I’m one of those people who loves inspirational quotes and I bought myself a “page-a-day” tear off calendar this year for my office.  It’s funny how, when you’re aware of a particular train of thought, you notice reminders of it occurring around you.  My live feed this week was on the subject of choosing our response to difficult circumstances and my calendar that day had the following quote:

“When we don’t know that we have choices, we become a victim.  When we become a victim in our minds, we will become a perpetrator”.

That quote probably needs a little unpacking.

It is based on a concept known as the “Drama Triangle” which explains certain types of relationships and their interactions in a particular way. It looks like this:

The Three Roles within the Drama Triangle

  • Victim – someone who is not exercising their personal power. They see themselves at the mercy of the two other positions (hence their position at the bottom).  They see themselves as being persecuted and they look to be rescued by someone or something else.
  • Rescuer – the rescuing role is to “save”. The rescuer may be a person who seeks to help the powerless victim.  Alternatively the rescuer may be a behaviour that the victim engages in to escape their feelings.  Rescuing behaviour can include things like smoking, overeating, alcohol abuse, working too hard, working out too hard, crash dieting.
  • Persecutor – the persecutor could be a person, someone the victim sees as a bully. It could also be a set of difficult circumstances.

Everyone is a Victim

The positions on the drama triangle are not fixed.  No matter what the position, overall it is one of victimhood.  It is a place where people do not recognize that their experience of life is their own responsibility. So the persecutor is someone who has felt victimized in the past and is determined not to allow others to victimize them again.  The rescuer is someone who seeks to escape from their own difficult feelings (particularly of aloneness) by helping others.

Classically, the rescuer will try to help the victim but always be met with phrases similar to “yes, but …”

Have you ever noticed that about people you are trying to help?  No matter what suggestion you make, there is always a reason why it doesn’t work.

At this point there might be a shift within the triangle.  The rescuer feels frustrated.  The victim feels cross and misunderstood.  The victim may now become the persecutor and the rescuer the victim!

Alternatively the original rescuer may feel so frustrated that they become cross with the victim and turn into a persecutor!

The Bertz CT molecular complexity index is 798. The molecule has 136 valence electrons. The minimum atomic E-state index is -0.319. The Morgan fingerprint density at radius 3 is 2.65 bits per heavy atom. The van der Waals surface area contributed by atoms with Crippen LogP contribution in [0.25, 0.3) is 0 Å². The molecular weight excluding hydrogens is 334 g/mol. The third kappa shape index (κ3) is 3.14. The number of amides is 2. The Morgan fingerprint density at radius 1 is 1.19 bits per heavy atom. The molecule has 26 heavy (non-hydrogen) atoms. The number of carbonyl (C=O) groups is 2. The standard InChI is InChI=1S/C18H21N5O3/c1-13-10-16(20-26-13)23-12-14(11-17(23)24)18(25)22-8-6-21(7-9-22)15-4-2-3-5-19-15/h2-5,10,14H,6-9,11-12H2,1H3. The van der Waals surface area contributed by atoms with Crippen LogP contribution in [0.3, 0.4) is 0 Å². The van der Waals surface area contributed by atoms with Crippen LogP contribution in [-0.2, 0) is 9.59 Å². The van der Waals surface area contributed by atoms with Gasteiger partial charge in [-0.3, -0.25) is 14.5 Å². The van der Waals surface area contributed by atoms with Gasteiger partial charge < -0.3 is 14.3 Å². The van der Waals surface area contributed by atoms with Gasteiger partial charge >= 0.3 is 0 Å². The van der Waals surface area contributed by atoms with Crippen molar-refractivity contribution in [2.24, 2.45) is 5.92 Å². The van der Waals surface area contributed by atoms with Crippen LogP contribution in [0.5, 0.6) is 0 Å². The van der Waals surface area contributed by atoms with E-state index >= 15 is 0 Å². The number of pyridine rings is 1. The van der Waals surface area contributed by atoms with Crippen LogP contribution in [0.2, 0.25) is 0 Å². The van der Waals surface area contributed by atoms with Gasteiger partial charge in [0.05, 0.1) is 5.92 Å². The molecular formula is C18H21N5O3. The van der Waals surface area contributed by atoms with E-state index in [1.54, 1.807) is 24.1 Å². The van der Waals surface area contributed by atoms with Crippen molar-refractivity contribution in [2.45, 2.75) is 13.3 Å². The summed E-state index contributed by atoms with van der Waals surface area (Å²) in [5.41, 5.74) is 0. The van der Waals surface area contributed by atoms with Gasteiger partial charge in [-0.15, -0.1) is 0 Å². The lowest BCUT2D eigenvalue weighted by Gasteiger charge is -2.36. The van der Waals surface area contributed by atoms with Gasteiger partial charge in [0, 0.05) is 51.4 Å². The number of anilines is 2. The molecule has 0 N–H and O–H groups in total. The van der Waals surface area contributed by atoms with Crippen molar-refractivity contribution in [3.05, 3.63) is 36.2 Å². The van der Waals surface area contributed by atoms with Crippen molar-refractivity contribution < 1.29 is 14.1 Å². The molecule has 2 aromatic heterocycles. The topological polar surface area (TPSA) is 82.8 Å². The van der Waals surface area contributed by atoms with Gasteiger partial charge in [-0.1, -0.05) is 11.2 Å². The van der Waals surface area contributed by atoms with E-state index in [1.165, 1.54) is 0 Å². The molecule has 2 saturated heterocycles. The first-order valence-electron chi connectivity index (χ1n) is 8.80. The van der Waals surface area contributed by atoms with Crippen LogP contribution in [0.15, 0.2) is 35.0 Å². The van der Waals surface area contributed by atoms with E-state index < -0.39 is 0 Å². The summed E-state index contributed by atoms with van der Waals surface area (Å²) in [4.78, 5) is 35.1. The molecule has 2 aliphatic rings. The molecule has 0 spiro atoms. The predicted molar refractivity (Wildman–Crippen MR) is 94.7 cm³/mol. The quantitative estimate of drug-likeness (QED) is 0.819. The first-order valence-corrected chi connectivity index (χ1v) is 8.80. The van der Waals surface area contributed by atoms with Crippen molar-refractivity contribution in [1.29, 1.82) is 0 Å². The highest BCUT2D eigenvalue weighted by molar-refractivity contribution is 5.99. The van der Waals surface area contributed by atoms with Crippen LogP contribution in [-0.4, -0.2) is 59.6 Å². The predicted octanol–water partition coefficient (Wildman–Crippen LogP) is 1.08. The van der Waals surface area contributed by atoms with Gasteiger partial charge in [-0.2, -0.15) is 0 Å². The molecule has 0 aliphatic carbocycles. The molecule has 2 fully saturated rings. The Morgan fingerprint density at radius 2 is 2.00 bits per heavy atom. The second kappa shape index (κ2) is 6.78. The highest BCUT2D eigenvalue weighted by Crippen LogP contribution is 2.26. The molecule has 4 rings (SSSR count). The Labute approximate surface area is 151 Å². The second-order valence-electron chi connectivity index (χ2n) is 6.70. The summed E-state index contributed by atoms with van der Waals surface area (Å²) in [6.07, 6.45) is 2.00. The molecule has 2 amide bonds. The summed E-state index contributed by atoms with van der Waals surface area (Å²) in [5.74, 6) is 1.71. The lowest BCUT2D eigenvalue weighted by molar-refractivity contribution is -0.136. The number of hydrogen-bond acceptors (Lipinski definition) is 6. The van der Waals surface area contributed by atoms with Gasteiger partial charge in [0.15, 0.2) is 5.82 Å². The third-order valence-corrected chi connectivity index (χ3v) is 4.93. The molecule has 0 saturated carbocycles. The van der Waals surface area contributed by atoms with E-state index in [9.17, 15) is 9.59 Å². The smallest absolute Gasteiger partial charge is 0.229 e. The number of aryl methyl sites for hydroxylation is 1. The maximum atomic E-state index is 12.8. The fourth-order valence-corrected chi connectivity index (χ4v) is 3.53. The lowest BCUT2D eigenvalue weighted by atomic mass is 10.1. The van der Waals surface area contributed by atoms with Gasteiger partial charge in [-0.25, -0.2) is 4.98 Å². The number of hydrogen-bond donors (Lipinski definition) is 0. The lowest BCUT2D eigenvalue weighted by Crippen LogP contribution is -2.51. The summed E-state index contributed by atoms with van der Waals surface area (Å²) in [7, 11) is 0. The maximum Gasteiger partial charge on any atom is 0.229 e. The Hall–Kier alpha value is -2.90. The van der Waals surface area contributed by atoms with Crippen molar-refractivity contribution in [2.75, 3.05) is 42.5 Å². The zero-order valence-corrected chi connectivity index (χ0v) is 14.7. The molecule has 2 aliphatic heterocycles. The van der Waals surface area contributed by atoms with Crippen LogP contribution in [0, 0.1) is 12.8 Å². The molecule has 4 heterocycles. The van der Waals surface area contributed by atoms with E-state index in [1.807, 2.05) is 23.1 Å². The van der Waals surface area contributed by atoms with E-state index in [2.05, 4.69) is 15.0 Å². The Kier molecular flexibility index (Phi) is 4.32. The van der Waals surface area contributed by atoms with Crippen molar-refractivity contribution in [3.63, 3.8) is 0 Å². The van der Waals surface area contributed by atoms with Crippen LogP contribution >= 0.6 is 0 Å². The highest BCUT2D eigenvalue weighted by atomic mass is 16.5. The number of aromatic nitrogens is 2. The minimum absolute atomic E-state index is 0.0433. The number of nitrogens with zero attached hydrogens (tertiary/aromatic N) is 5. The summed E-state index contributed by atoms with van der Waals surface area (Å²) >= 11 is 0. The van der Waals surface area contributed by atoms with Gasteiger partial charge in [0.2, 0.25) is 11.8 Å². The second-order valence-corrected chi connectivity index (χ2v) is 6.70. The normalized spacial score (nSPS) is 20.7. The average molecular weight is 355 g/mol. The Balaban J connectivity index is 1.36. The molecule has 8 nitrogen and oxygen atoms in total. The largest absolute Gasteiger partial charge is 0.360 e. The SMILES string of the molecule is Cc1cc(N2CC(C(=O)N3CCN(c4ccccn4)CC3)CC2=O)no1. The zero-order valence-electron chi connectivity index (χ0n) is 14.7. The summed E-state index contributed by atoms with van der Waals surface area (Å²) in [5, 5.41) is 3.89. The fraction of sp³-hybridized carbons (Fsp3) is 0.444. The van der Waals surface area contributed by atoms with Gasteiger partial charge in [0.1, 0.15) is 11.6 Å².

Within personal relationships, the persecutor is also interchangeable.  When there is an argument the persecutor – victim role can swap between two people.  With a difficult relationship, both parties can see the other as the bully, the persecutor.  Both are victims.

Sometimes the persecutor may be motivated by guilt to try and rescue their victim. Ultimately however they will be blaming the victim for inducing their guilty feelings. Thus they are a victim.

The drama triangle occurs when people do not take responsibility for themselves and their feelings.  The victim blames the persecutor.  The persecutor blames the victim.  The rescuer relies on others for positive feelings about themselves.

Creating the Drama Triangle within Ourselves

Not only does the drama triangle occur within relationships, it can be happening within us.

How do we react to difficult circumstances?

  • Do we feel powerless, or trapped?
  • Do we feel victimized by our feelings?
  • Do we feel helpless and seek a rescuer?
  • Do we engage in behaviours that dull the pain of the situation but ultimately do not help us?
  • Do we blame ourselves by saying we are useless and helpless?

How to Move Away from the Drama Triangle

When facing difficult circumstances there is a choice, and this is in our response.  In recognising that there are choices it is possible to move beyond being a victim.

Nothing may be able to change the circumstances but an individual can decide what their personal response will be.

Rather than seeking to be rescued from their situation, they can exercise choice.  They can choose to recognize and process their difficult feelings rather than dulling them.  They can identify what resources they need to help themselves. They can choose to take action.

They can choose to respond to others without blame.  They can recognize where the boundaries of their own, and others’, responsibilities lie.  As they take responsibility for themselves, their feelings, and their actions, there is no longer any need to blame others.

Making a conscious choice to respond to a situation in a particular way can be a very empowering feeling.  It can bring an individual a sense of purpose and a feeling of control when, perhaps, circumstances feel very out of control.

I spoke about making positive choices in my live feed this week.  If you're reading this on email please visit www.thegoodenoughmum.com to view it.

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